U.S. companies turning into foreign-controlled U.S. companies are the news: for example, Burger King and the Canadian coffee-and-doughnuts company Tim Horton\’s; Medtronic and the Irish firm Covidien; or back in 2009, as part of the U.S. auto industry bailout, the autoparts maker Delphi emerged from bankruptcy, with assistance from the U.S. government, as a British-based firm.
I won\’t try to sort through all the tax issues involved here, but Donald J. Marples and Jane G. Gravelle offer a useful starting point in \”Corporate Expatriation, Inversions, and
Mergers: Tax Issues,\” published on May 27, 2014 by the Congressional Research Service. But here\’s a sketch of the main issues.
A foreign-controlled domestic company in the U.S. still needs to pay U.S. corporate taxes on its U.S. operations at the U.S.-imposed rate, of course. But two other issues remain relevant. One is that the U.S. is the only major economy in the world that seeks to tax its companies on their global profits–not their national profits–and to do so at the relatively high U.S. corporate tax rate (although this U.S. corporate tax is postponed until the funds are sent back to the U.S,) When a U.S. company turns into a foreign-controlled firm, it is only taxed on its U.S. operations, not on its global profits earned in other countries with lower corporate tax rates. The second issue is that companies often have ways, in how they set internal accounting prices in the company for provision of certain goods and services, and how they set up their financing, of making profits appear in one country rather than another.
How prevalent are foreign-controlled domestic corporations? James R. Hobbs provides some basic statistics in \”Foreign-Controlled Domestic Corporations, 2011,\” in the Summer 2014 Statistics of Income Bulletin, published by the U.S. Internal Revenue Service. While this statistics give a sense of the issue, it\’s worth noting that Hobbs is collecting data on U.S. domestic companies that have more than 50% foreign ownership. There are also foreign companies that have a U.S. subsidiary–which isn\’t quite the same thing–and companies that have their legal headquarters in another country even though a majority of the business sales and the shareholders are in the U.S.
Overall, Hobbs documents that for the 2011 tax year, there were 76,793 foreign-controlled domestic
corporations that \”collectively reported $4.6 trillion of receipts and $11.7 trillion of assets\” to the IRS. \”While Federal income tax returns for FCDCs accounted for just 1.3 percent of all United States (U.S.) corporate returns, they made up 16.2 percent of total receipts and 14.4 percent of total assets.\” Here\’s the gradual rise over the last 10 years for the share of foreign-controlled domestic corporations, relative to all U.S. corporations, in receipts, assets, and as a share of tax returns.
Although there is some increase in recent years, a lot of the increase happened before the 21st century. This table is a slightly cut-down version of one appearing in the Hobbs paper (I cut some of the years to make the longer-term trends easier to discern). For example, total receipts of foreign-controlled domestic corporations were 2.06% of all U.S. corporations in 1971, 9.29% by 1990, and 16.19% in 2011. Assets show a similar pattern. Total assets of foreign-controlled domestic corporations were 1.27% of all U.S. corporations in 1971, 9.08% by 1990, and 14.43% in 2011.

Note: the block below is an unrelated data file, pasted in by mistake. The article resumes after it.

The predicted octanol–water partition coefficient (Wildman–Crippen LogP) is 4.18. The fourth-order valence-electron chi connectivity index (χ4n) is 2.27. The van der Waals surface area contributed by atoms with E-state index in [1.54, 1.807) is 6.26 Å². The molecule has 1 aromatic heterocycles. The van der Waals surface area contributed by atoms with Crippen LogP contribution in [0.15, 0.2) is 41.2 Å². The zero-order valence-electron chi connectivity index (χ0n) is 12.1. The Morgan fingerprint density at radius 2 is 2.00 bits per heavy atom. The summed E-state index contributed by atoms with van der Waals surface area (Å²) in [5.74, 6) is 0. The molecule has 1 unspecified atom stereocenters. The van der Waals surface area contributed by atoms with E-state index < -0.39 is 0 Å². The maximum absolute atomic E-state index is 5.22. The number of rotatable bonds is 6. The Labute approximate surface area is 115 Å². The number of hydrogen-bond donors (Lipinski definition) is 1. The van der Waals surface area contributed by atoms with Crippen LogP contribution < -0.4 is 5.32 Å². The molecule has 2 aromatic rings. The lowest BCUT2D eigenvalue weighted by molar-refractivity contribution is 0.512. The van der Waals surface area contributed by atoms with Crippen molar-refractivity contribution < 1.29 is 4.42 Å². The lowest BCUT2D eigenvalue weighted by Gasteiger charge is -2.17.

In which countries do the foreign owners of these domestic U.S. firms live? Here\’s a figure. You\’ll notice that essentially none of the foreign owners are in true tax havens like Grand Caymans or Bermuda. A law passed back in 2004 denied (or greatly restricted) any tax benefits from being based in a county where almost no actual sales or production happened. Thus, the current wave of foreign ownership is about being legally based in places like the UK, Ireland, Canada, and so on.
Foreign-controlled domestic corporations can have more than half the sales of all U.S. corporations in some industries. For example, such foreign-controlled firms account for 78.3% of all receipts of U.S. corporations in the \”Breweries\” industry –for example, Anheuser-Busch is owned by the Belgian-headquartered firm InBev. Such firms also account for 64.1% of all U.S. corporate receipts in the \”Audio and video equipment manufacturing and reproducing magnetic and optical media\” industry; 62.7% of receipts in the \”Sound recording industries\”; 59.6% of receipts in the \”Engine, turbine, and power transmission equipment (manufacturing)\” industry; 59.5% of receipts in the \”Security brokerage\” industry; 54.1% of all receipts in the \”Rubber products (manufacturing)\” industry; 53.5% of all receipts in the \”Electrical and electronic goods (wholesale trade)\” industry; 51.7% of receipts in the \”Cement, concrete, lime and gypsum products (manufacturing)\” industry; and 51.4% of the receipts in the \”Motor vehicle and motor vehicle parts and supplies (wholesale trade)\” industry.
The best way to tax global corporations is a sticky problem, and I\’ll come back to it on this blog from time to time. In a globalizing world economy, the issues are only going to become more salient with time. But here, I\’ll just note that if the U.S. followed the pattern of just about every other high-income country in the world and had a corporate tax that was territorial–that is, aimed only at corporate income earned in the U.S.–the reasons for U.S. corporations to put their headquarters in another country would be much diminished.